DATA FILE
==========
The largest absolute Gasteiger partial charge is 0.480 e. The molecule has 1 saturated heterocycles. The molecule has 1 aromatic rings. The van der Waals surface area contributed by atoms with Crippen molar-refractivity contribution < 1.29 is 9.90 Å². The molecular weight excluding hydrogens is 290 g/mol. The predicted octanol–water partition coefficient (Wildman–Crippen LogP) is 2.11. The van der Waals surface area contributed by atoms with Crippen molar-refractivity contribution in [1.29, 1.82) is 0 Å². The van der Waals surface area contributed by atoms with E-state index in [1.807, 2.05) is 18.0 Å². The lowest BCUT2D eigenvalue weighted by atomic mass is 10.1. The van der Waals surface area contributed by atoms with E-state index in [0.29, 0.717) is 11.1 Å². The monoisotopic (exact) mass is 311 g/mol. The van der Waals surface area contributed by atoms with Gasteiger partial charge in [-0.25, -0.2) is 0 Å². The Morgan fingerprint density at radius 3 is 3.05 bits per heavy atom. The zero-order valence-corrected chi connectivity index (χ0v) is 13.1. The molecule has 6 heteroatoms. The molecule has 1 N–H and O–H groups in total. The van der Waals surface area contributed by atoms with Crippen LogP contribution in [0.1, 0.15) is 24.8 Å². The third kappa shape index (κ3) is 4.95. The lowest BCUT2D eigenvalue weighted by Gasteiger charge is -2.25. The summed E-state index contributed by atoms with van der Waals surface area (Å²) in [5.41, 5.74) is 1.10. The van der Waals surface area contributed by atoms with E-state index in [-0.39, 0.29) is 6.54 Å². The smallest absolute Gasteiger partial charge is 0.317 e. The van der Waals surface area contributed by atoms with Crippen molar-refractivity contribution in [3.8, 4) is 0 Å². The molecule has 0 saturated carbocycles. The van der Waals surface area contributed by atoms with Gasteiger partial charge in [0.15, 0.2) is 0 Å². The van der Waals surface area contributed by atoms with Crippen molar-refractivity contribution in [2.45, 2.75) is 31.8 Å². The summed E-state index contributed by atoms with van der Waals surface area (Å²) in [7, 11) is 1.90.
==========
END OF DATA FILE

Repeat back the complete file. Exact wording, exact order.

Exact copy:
The largest absolute Gasteiger partial charge is 0.480 e. The molecule has 1 saturated heterocycles. The molecule has 1 aromatic rings. The van der Waals surface area contributed by atoms with Crippen molar-refractivity contribution < 1.29 is 9.90 Å². The molecular weight excluding hydrogens is 290 g/mol. The predicted octanol–water partition coefficient (Wildman–Crippen LogP) is 2.11. The van der Waals surface area contributed by atoms with Crippen molar-refractivity contribution in [1.29, 1.82) is 0 Å². The van der Waals surface area contributed by atoms with E-state index in [1.807, 2.05) is 18.0 Å². The lowest BCUT2D eigenvalue weighted by atomic mass is 10.1. The van der Waals surface area contributed by atoms with E-state index in [0.29, 0.717) is 11.1 Å². The monoisotopic (exact) mass is 311 g/mol. The van der Waals surface area contributed by atoms with Gasteiger partial charge in [-0.25, -0.2) is 0 Å². The Morgan fingerprint density at radius 3 is 3.05 bits per heavy atom. The zero-order valence-corrected chi connectivity index (χ0v) is 13.1. The molecule has 6 heteroatoms. The molecule has 1 N–H and O–H groups in total. The van der Waals surface area contributed by atoms with Crippen LogP contribution in [0.1, 0.15) is 24.8 Å². The third kappa shape index (κ3) is 4.95. The lowest BCUT2D eigenvalue weighted by Gasteiger charge is -2.25. The summed E-state index contributed by atoms with van der Waals surface area (Å²) in [5.41, 5.74) is 1.10. The van der Waals surface area contributed by atoms with E-state index in [-0.39, 0.29) is 6.54 Å². The smallest absolute Gasteiger partial charge is 0.317 e. The van der Waals surface area contributed by atoms with Crippen molar-refractivity contribution in [3.8, 4) is 0 Å². The molecule has 0 saturated carbocycles. The van der Waals surface area contributed by atoms with Gasteiger partial charge in [0.15, 0.2) is 0 Å². The van der Waals surface area contributed by atoms with Crippen molar-refractivity contribution in [2.45, 2.75) is 31.8 Å². The summed E-state index contributed by atoms with van der Waals surface area (Å²) in [7, 11) is 1.90.